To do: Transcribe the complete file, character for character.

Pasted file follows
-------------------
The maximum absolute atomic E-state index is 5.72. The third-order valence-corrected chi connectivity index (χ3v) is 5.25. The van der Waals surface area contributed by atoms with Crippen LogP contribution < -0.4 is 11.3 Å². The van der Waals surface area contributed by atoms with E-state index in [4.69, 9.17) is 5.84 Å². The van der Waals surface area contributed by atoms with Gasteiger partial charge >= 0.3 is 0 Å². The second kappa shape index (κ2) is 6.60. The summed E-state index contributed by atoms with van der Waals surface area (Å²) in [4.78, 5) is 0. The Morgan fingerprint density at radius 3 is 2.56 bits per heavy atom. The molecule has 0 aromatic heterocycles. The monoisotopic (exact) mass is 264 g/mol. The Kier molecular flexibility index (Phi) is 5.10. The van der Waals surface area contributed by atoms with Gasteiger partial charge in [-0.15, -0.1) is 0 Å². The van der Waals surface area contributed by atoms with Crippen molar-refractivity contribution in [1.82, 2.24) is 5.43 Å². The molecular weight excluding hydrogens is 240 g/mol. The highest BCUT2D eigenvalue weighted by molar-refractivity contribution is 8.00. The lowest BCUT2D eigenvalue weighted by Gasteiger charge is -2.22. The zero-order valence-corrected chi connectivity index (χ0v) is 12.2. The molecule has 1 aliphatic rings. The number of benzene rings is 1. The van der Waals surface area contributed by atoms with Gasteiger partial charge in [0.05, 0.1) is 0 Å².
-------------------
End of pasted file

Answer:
The maximum absolute atomic E-state index is 5.72. The third-order valence-corrected chi connectivity index (χ3v) is 5.25. The van der Waals surface area contributed by atoms with Crippen LogP contribution < -0.4 is 11.3 Å². The van der Waals surface area contributed by atoms with E-state index in [4.69, 9.17) is 5.84 Å². The van der Waals surface area contributed by atoms with Gasteiger partial charge >= 0.3 is 0 Å². The second kappa shape index (κ2) is 6.60. The summed E-state index contributed by atoms with van der Waals surface area (Å²) in [4.78, 5) is 0. The Morgan fingerprint density at radius 3 is 2.56 bits per heavy atom. The molecule has 0 aromatic heterocycles. The monoisotopic (exact) mass is 264 g/mol. The Kier molecular flexibility index (Phi) is 5.10. The van der Waals surface area contributed by atoms with Gasteiger partial charge in [-0.15, -0.1) is 0 Å². The van der Waals surface area contributed by atoms with Crippen molar-refractivity contribution in [1.82, 2.24) is 5.43 Å². The molecular weight excluding hydrogens is 240 g/mol. The highest BCUT2D eigenvalue weighted by molar-refractivity contribution is 8.00. The lowest BCUT2D eigenvalue weighted by Gasteiger charge is -2.22. The zero-order valence-corrected chi connectivity index (χ0v) is 12.2. The molecule has 1 aliphatic rings. The number of benzene rings is 1. The van der Waals surface area contributed by atoms with Gasteiger partial charge in [0.05, 0.1) is 0 Å².